• compiling the features of the Russian speech produced by speakers of other languages;
  • compiling the features of the Russian speech produced by speakers of regional varieties of Russian;
  • compiling the features of the academic Russian speech produced by learners of this new register;
  • updating the list of features of the Russian speech produced in communications on the Internet.

It is essential that within the Project an error is regarded as a valuable linguistic feature revealing the ever-changing tendencies in language use.

Russian and English learner corpora.

Learners, who are 1-st- and 2-nd-year Bachelor students, write texts in Russian/English as tasks to be submitted in their courses; detailed information about the author of each text together with relevant sociolinguistic parameters make up the text’s metadata; the texts then undergo morphological analysis with the help of MYSTEM,a code that identifies morphological categories of the word and its form; then are annotated in the code Les Crocodiles 2.0 before being added to the corpus.

Heritage corpus

Texts in the corpus come from Russian as a Foreign Language instructors and represent a variety of genres from a short open-ended answer to the question to miniessay (one paragraph long) on a certain topic, to an argumentative essay covering a broader problem to even an analytic report, comparison, or commentary. Level of proficiency is identified. Search in the corpus can be carried out to get a sub-corpus by any feature form the metadata (texts of one author; texts of speakers of a certain language; texts of a certain genre, etc.) Expert error annotation is performed according to the typological categorisation developed for CoRST.

Russian regional varieties corpus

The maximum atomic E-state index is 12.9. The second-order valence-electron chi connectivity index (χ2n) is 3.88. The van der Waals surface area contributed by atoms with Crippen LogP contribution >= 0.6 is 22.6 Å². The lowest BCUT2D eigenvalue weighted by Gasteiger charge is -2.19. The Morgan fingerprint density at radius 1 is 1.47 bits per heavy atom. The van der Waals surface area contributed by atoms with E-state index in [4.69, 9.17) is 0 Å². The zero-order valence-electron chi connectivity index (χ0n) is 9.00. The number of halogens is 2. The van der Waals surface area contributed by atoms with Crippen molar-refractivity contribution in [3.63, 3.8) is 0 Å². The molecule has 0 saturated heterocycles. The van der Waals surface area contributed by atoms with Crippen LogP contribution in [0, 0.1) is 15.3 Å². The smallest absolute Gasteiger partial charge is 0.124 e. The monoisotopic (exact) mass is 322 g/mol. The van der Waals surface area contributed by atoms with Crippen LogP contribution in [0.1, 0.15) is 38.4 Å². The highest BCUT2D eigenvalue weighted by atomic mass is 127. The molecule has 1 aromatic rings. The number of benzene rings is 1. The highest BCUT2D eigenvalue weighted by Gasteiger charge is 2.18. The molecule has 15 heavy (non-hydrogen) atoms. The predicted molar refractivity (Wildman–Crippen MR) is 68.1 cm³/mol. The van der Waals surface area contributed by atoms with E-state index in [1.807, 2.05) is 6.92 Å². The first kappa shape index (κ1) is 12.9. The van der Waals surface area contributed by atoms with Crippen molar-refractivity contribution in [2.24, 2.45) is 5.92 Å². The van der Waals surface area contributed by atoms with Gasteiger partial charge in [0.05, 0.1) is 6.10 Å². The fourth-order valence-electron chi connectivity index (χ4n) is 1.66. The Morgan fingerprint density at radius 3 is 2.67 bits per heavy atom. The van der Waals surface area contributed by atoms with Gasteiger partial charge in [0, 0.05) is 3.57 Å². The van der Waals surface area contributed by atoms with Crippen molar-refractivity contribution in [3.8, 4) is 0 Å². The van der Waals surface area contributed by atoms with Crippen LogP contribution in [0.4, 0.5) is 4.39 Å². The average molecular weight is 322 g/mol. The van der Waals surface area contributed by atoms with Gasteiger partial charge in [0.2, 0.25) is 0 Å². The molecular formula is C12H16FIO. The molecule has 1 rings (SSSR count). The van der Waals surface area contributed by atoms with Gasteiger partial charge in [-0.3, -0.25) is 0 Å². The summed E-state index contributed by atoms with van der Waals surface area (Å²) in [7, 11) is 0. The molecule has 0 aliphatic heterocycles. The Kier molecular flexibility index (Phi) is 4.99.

The corpus is expanded with the field research materials, both auditory and visual, collected by the Project participants working in different regions of Russia. In 2017, the field trip under the auspices of the Project under the supervision of Yulia Kuvshinskaya took place in remote villages of the Tver region. The recordings were transcribed, and Bachelor students are currently using them as materials for their academic theses.

Achievements across corpora

1. Russian Error-Annotated Learner English Corpus http://realec.org/  (REALEC)

Russian Error-Annotated Learner EnglishCorpus of Research University Higher School of Economics Bachelor students’ papers is the first Russian educational corpus in public domain. It was developed by Research University Higher School of Economics, School of Linguistics. The core of the Corpus is exam type essays, of which the Corpus accumulated several  thousands.

The first phase of REALEC-based researches conducted in the School of Linguistics of the Research University Higher School of Economics (2012-2016) demonstrated its ample opportunities for English students and instructors, as well as for linguistic observations. At the same time, it became obvious that the tools used to work with the Corpus need improvement. To improve these tools, it is necessary to perform a detailed analysis of certain classes of errors, to reveal which wrong selections of English words or word colocations are the most frequent errors.

The initial research into errors of that type in the texts of Russian-speaking English learners demonstrated that there are three different categories of the wrong word selection: lexical errors, errors of discourse nature, and morpho-syntactical errors. Correspondingly, during the error analysis the participants of the Project develop recommendations and set up training systems for students to facilitate the recognition and prevention of such errors, and correspondingly, the Corpus incorporates means of easy visualization of lexical components of essays, and develop user specific interfaces – for example, annotator interface that is based on an innovative recognition algorithm for such errors.